The Texas Contemporary inaugural art fair was a great success in all respects, with a reported attendance of over 10,000 during the weekend-long event, extremely positive feedback from participating galleries and attendees, and solid sales. Over 3,500 Houstonians attended the opening night festivities, making it one of the most talked about events of the art season. That evening, $20,000 was raised for the night’s beneficiary, Contemporary Arts Museum Houston, and additional Houston area non-profits benefitted through the lively MRKTworks auction.
Texas Contemporary co-founders Max Fishko and Jeffrey Wainhause, of Brooklyn-based artMRKT Productions, were delighted with the outcome of the fair, which featured 55 contemporary exhibitors from Houston and throughout the country and took place October 20–23 at the George R Brown Convention Center in downtown Houston. As the third of three art fairs presented by artMRKT Productions this year, Texas Contemporary drew considerable attention and praise from attendees and exhibitors alike, who responded to its sleek look and progressive environment. Participating dealers from the United States and abroad reported significant sales, including David Shelton Gallery who sold a suite of six Vincent Valdez drawings within the first half hour of opening night.
Notes Fishko, “I’m incredibly proud of the Texas Contemporary. The galleries, the programming and general layout of the fair all came together beautifully. We are very pleased with the response from collectors, curators and the general public alike and we are looking forward to returning next year. Houston was a tremendous success in so many ways; we were overwhelmed by the warm welcome that Texas extended to us.”
“We are truly thrilled that Houston embraced the Texas Contemporary art fair through great attendance and numerous acquisitions,” stated Kerry Inman of Inman Gallery in Houston, who was a participating gallery and served as a local advisor to the fair. “Out of town and local dealers alike enjoyed interacting with interested Houston visitors, who told us they loved the mix of art on view. I’m so grateful for friends and colleagues who worked together to present an energetic and idiosyncratic event that was worthy of our strong community. I look forward to making it even better next year.”
In addition to the fair itself, a number of VIP parties, art tours, and events took place throughout the weekend. “I received great reviews for the off-site VIP tours as well,” said Inman. “They appear to have succeeded in helping to give both Houstonians and out of town visitors and dealers a broader view of the landscape for contemporary art exhibition and production in Texas.” One such highlight of the weekend was a private reception hosted by Houston-based contemporary art collector Jereann Chaney and Kinzelman Art Consulting where guests sipped Casa Dragones Tequila while enjoying a spectacular menu.
“The Texas Contemporary art fair was a very good experience for us,” stated Randy Sommer of ACME gallery in Los Angeles. “We placed several works by Los Angeles artists in good Houston private collections, which was part of our intent in participating in the fair. The fair was well organized and the administrators were helpful to us. Plus the people in Houston are always friendly and interested in looking at art from another city.”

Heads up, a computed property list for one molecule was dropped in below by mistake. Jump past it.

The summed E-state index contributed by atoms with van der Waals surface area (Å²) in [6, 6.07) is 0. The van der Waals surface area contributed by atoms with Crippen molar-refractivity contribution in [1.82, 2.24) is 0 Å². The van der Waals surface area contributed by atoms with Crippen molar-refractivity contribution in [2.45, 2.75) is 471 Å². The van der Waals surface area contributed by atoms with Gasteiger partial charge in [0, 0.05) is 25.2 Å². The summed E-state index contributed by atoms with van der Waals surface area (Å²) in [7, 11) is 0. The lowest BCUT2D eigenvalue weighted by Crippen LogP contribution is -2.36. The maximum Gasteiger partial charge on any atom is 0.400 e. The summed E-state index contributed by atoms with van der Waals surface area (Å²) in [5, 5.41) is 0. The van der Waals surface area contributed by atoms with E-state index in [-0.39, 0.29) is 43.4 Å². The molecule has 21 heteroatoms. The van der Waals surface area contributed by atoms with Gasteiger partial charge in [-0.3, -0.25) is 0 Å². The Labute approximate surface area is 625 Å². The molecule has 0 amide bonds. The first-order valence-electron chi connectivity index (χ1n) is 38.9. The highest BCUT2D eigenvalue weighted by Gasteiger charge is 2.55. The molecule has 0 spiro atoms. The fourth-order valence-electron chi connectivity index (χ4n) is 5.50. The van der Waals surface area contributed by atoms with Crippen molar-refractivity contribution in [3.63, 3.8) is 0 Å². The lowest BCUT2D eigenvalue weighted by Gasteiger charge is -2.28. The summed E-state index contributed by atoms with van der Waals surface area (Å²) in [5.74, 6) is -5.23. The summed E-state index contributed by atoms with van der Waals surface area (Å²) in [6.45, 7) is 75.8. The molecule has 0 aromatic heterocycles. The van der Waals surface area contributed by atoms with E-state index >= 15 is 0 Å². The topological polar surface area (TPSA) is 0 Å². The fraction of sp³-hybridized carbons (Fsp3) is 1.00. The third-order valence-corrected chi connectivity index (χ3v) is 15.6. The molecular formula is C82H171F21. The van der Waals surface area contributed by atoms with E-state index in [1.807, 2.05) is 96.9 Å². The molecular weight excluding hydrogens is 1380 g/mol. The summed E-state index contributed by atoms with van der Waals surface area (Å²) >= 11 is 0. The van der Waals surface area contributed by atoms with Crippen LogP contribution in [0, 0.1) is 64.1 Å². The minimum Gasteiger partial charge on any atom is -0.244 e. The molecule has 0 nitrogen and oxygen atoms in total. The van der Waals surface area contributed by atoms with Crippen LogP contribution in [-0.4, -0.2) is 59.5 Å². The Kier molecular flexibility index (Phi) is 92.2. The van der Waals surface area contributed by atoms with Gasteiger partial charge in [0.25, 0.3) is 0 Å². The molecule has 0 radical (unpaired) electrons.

“The fair was a great success,” said Andrew Freiser, owner of Fredericks & Freiser gallery in New York. “We were thrilled by the amazing support, Houston’s strong collector base and the general savviness of the art community.”
ACME (Los Angeles), Art Palace (Houston), Boltax Gallery (Shelter Island, New York), Bryan Miller
Gallery (Houston), Catharine Clark Gallery (San Francisco), Center Street Studio (Milton), Champion
(Austin), Charlie James Gallery (Los Angeles), Cosmocosa (Buenos Aires), CYNTHIA-REEVES (New
York), David Shelton Gallery (San Antonio), DCKT Contemporary (New York), Dean Project (New York),
Eli Ridgway Gallery (San Francisco), Exquisite Corpse Bookseller (Houston), Fred Torres
Collaborations (New York), Fredericks & Freiser (New York), Fredric Snitzer (Miami), Gallery Sonja
Roesch (Houston), Gering and Lopez (New York), Inman Gallery (Houston), Jack Fischer Gallery (San
Francisco), James Harris Gallery (Seattle), Jenkins Johnson Gallery (New York), Kopeikin Gallery
(Culver City), Lawrence Markey (San Antonio), Lawrimore Project (Seattle), Lennon Weinberg (New
York City), Like the Spice Gallery (Brooklyn), M Contemporary (Annapolis), Manneken Press
(Bloomington), Mindy Solomon Gallery (St. Petersburg), Misako and Rosen (Tokyo), Moody Gallery
(Houston), Morgan Lehman (New York), Muriel Guepin Gallery (Brooklyn), Nancy Hoffman Gallery (New
York), Paul Thiebaud Gallery (San Francisco), P.P.O.W. (New York), PX Photography (New York), Rena
Bransten Gallery (San Francisco), RH Gallery (New York), Samuel Freeman (Santa Monica), Sicardi
Gallery (Houston), Steve Turner Contemporary (Los Angeles), Susan Inglett Gallery (New York), Tally
Beck Contemporary (Bangkok / New York), Texas Gallery (Houston), Turner Carroll Gallery (Santa Fe)
and Wade Wilson Art (Houston). In addition to the national galleries listed above, select non-profit galleries and spaces from around the state of Texas exhibited their programs, showcasing their work to fair attendees and collectors. Those exhibitors included: Artpace (San Antonio), Ballroom Marfa (Marfa), Blue Star Contemporary Arts Center (San Antonio), Project Row Houses (Houston) and Rice University Gallery (Houston). Special installations, performances or lectures were presented by Art League (Houston), Blaffer Art Museum (Houston), contemporary@mfah (Houston), SKYDIVE (Houston) and Smither Park (Houston).